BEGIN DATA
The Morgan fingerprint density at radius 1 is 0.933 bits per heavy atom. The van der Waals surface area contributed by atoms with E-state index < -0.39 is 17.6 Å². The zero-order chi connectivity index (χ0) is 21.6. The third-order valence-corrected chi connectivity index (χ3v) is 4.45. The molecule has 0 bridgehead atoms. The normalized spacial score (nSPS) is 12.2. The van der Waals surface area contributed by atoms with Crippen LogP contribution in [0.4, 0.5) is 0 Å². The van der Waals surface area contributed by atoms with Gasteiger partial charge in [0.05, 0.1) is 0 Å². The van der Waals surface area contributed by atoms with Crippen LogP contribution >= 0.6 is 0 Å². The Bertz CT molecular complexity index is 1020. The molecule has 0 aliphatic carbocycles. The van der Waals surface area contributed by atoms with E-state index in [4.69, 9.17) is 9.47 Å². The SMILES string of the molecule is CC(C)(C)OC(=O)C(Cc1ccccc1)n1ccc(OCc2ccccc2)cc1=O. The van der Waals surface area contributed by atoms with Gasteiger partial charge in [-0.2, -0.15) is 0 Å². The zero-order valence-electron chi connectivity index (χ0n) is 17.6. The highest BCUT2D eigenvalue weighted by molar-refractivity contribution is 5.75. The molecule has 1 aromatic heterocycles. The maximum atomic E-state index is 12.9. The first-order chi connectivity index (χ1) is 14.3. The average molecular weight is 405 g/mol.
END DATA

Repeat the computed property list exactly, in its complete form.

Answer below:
The Morgan fingerprint density at radius 1 is 0.933 bits per heavy atom. The van der Waals surface area contributed by atoms with E-state index < -0.39 is 17.6 Å². The zero-order chi connectivity index (χ0) is 21.6. The third-order valence-corrected chi connectivity index (χ3v) is 4.45. The molecule has 0 bridgehead atoms. The normalized spacial score (nSPS) is 12.2. The van der Waals surface area contributed by atoms with Crippen LogP contribution in [0.4, 0.5) is 0 Å². The van der Waals surface area contributed by atoms with Gasteiger partial charge in [0.05, 0.1) is 0 Å². The van der Waals surface area contributed by atoms with Crippen LogP contribution >= 0.6 is 0 Å². The Bertz CT molecular complexity index is 1020. The molecule has 0 aliphatic carbocycles. The van der Waals surface area contributed by atoms with E-state index in [4.69, 9.17) is 9.47 Å². The SMILES string of the molecule is CC(C)(C)OC(=O)C(Cc1ccccc1)n1ccc(OCc2ccccc2)cc1=O. The van der Waals surface area contributed by atoms with Gasteiger partial charge in [-0.2, -0.15) is 0 Å². The zero-order valence-electron chi connectivity index (χ0n) is 17.6. The highest BCUT2D eigenvalue weighted by molar-refractivity contribution is 5.75. The molecule has 1 aromatic heterocycles. The maximum atomic E-state index is 12.9. The first-order chi connectivity index (χ1) is 14.3. The average molecular weight is 405 g/mol.